Report: Syria Building New Underground Nuclear Facility Near Homs

Experts who viewed the satellite photos published by Der Spiegel estimate facility is meant for uranium enrichment.

AFP

The Syrian government is covertly engaged in the construction of a new nuclear facility near the city of Homs, the German weekly Der Spiegel revealed on Saturday.

According to the report, which is based on satellite images and secret intelligence documents that include transcriptions of intercepted telephone conversations, the Syrians are being aided in their efforts by North Korea.

The project is codenamed "zamzam," after the holy spring located near the Black Stone in Mecca.

The report in the German weekly suggests Syrian President Bashar Assad has not given up his aspirations to obtain nuclear arms. According to the report, Assad is renewing his nuclear project which suffered a serious setback after Israel destroyed the heavy water reactor secretly built in Syria's northeast in 2007. That reactor, too, was built with help from North Korea and Iran.

According to Der Spiegel, the new underground facility is located in the center of a mountain, into which a network of tunnels has been dug.  Located in a remote, rugged region, the facility is connected to a power plant and to a water source used for cooling. Experts who viewed the satellite photos estimated the facility is meant for uranium enrichment.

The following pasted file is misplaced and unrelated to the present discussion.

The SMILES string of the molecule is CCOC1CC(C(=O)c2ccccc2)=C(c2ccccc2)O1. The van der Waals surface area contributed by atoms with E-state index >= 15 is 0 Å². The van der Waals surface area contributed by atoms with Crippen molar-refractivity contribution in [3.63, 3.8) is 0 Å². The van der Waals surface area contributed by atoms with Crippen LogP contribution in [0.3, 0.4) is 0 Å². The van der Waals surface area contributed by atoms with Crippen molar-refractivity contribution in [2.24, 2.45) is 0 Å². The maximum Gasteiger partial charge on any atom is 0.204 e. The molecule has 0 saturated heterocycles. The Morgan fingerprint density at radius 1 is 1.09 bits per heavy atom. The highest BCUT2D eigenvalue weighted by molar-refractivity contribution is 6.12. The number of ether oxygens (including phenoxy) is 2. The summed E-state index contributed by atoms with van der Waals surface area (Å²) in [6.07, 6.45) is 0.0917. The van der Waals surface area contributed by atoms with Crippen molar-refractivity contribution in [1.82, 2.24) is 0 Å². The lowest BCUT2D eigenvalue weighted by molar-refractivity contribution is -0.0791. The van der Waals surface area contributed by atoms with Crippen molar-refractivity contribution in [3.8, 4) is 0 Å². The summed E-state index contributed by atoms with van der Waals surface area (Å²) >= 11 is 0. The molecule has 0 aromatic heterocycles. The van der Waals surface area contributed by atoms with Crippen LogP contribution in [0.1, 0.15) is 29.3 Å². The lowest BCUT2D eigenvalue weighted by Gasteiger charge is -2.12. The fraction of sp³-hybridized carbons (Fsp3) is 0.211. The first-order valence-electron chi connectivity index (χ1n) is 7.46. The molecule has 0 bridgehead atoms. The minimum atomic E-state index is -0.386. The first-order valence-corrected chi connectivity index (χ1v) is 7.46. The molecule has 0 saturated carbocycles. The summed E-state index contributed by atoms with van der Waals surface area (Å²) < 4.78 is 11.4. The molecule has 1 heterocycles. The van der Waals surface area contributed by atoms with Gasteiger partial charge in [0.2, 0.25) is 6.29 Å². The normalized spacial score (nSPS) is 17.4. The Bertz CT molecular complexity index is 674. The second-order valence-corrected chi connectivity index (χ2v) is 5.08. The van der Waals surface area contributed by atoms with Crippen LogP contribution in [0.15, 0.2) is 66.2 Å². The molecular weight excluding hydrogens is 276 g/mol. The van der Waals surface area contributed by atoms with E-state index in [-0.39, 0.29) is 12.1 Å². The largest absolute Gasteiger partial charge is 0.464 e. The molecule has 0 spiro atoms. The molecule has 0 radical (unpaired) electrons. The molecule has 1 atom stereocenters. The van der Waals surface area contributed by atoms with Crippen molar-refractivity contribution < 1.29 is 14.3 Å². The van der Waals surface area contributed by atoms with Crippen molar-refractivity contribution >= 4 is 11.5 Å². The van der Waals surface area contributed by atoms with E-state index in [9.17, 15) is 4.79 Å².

According to the report, the Syrians have transferred 8,000 fuel rods to the facility, which they received in 2007 and were meant for the destroyed plant.

Der Spiegel also reported that the plant was being guarded by militants belonging to Hezbollah, which is aiding the Syrian government in its fight against opposition forces in the nation's civil war.

In 2007, it was widely reported by world media that Israeli jets entered Syrian territory and attacked an uncompleted nuclear facility being erected near the northeastern Syrian city of Deir Al-Zor. That facility too was being built with North Korean assistance.

The incident was widely discussed in the world media and later also by former top American officials, including former president George W. Bush. According to the reports, Israel's prime minister at the time Ehud Olmert called George Bush to inform him of the mission's success.

American experts said the bombed facility was in its final stages of construction, but still far from becoming operative.